In addition to glucose metabolism, SIRT3-deficient mice display increased levels of fatty acid intermediates and accumulation of triglycerides resulted from reduced capacity of fatty acid oxidation in liver during fasting. Mass spectrometry analysis clearly identified the enzymes involving fatty acid oxidation as SIRT3 substrates, which include long-chain acyl-CoA dehydrogenase (LCAD), medium-chain acyl-CoA dehydrogenase (MCAD) and acyl-CoA dehydrogenase 9 (ACAD9). These findings suggest that SIRT3 also regulates the lipid utilization and contributes to the elimination of excess fatty acids upon feeding mice with a high-fat diet [30][31].

    In addition to the diet-induced obese mouse model, SIRT3 also plays a role in the pathogenesis of streptozotocin (STZ)-induced diabetes. Absence of SIRT3 accelerates the progression of diabetes development and triggers other complications including cardiac problems and interstitial fibrosis [11]. Finley et al. demonstrated that SIRT3-targeted deacetylation and activation of SDH is impaired in the brown adipose tissues (BAT) of SIRT3 KO mice [32]. Considering the high ability in glucose/lipid uptake and metabolism of the BAT, its dysfunction has been strongly correlated with the development of insulin resistance and type 2 diabetes [33]. A recent study has shown the importance of succinate-SDH pathway in promoting energy expenditure of BAT and its anti-obesity effect [34]. This further highlights the regulatory role of SIRT3 in the utilization of excess fuels to generate heat or energy and maintain metabolic homeostasis.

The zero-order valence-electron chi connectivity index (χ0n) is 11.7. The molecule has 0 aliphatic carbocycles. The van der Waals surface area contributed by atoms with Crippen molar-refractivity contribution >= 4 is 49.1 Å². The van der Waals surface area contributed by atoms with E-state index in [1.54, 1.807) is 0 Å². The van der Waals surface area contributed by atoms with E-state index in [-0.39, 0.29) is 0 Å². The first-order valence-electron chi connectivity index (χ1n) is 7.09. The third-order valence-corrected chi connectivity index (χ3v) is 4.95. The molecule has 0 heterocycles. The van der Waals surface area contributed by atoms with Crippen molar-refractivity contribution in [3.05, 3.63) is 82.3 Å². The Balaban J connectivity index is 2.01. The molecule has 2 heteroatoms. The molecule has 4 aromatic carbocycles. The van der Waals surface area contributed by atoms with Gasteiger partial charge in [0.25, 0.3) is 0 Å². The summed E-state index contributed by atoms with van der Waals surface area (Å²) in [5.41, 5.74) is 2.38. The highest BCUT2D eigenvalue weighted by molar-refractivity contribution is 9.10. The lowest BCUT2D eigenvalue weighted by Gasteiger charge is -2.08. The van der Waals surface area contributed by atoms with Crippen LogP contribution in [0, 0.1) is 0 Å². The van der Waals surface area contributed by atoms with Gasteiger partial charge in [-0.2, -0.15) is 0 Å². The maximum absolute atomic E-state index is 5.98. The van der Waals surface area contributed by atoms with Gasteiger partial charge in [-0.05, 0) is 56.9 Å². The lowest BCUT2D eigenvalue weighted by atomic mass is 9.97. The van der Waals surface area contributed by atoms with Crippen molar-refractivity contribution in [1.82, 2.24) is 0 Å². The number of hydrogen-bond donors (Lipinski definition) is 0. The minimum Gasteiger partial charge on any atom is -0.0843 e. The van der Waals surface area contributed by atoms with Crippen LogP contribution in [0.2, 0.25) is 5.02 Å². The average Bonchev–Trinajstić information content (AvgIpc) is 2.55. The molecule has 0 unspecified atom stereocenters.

The entry is from 10.3390/ijms21155266